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, 22 (3), 123-31

Brain-derived Neurotrophic Factor


Brain-derived Neurotrophic Factor

Devin K Binder et al. Growth Factors.


Since the purification of BDNF in 1982, a great deal of evidence has mounted for its central roles in brain development, physiology, and pathology. Aside from its importance in neural development and cell survival, BDNF appears essential to molecular mechanisms of synaptic plasticity. Basic activity-related changes in the central nervous system are thought to depend on BDNF modification of synaptic transmission, especially in the hippocampus and neocortex. Pathologic levels of BDNF-dependent synaptic plasticity may contribute to conditions such as epilepsy and chronic pain sensitization, whereas application of the trophic properties of BDNF may lead to novel therapeutic options in neurodegenerative diseases and perhaps even in neuropsychiatric disorders.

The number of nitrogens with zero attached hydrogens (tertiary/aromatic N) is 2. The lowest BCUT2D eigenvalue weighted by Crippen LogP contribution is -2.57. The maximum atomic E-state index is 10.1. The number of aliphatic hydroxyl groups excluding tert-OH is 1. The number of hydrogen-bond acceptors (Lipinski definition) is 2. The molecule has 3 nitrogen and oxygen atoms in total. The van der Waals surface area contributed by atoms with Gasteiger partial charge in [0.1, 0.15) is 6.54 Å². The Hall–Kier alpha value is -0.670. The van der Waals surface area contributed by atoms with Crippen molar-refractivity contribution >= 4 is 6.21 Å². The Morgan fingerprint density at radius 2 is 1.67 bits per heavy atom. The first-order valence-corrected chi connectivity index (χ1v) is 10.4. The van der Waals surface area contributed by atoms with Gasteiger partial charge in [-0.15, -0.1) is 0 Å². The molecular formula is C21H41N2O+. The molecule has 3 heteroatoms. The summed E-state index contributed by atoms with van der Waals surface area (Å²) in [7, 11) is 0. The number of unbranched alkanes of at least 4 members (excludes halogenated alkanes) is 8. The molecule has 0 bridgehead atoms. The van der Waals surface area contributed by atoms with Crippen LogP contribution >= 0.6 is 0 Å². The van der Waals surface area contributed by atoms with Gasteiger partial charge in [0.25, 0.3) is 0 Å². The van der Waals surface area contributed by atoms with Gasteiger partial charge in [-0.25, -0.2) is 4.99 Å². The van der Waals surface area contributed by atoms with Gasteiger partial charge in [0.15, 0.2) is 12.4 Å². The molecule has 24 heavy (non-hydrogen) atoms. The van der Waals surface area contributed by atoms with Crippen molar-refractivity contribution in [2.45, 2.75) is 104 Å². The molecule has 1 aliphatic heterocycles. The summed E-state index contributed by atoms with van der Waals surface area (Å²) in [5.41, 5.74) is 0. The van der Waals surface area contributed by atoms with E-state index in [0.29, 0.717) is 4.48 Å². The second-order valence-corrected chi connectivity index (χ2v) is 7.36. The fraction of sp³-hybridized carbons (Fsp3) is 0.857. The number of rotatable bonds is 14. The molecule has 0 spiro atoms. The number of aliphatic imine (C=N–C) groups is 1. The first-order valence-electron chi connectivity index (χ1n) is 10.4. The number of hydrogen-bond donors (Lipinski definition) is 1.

Multiple potential effects of local BDNF release at glutamatergic synapses. LEFT: Postsynaptic mechanisms. Top: BDNF released from dense core vesicles diffuses across the synaptic cleft to activate full-length trkB receptors (shown dimerized, trkB TK+) located at synapses on postsynaptic dendritic spines. Bottom: Postsynaptic signal transduction leads to protein phosphorylation, such as the NR2B subunit of the NMDA receptor, as well as other actions, leading to enhanced synaptic transmission. Note that the site of transcription could be the nucleus, as shown, or occur locally in the dendrite. CENTER: Presynaptic mechanisms. Top: BDNF activates, in an autocrine fashion, full-length trkB receptors on the plasma membrane of the axon terminal. Bottom: Presynaptic trkB activation leads to increased neurotransmitter release by several potential mechanisms. RIGHT: Synaptic modulation by glial cells. Top: When BDNF is released into the synaptic cleft, it may bind to receptors on juxtaposed glial cells, such as truncated trkB (trkB TK − ), possibly full-length trkB (not shown) or p75 receptors. Bottom: Activation of truncated trkB has the potential to modulate glial Ca2+ signalling, and p75 activation can initiate other pathways; both could ultimately lead to changes in synaptic transmission.

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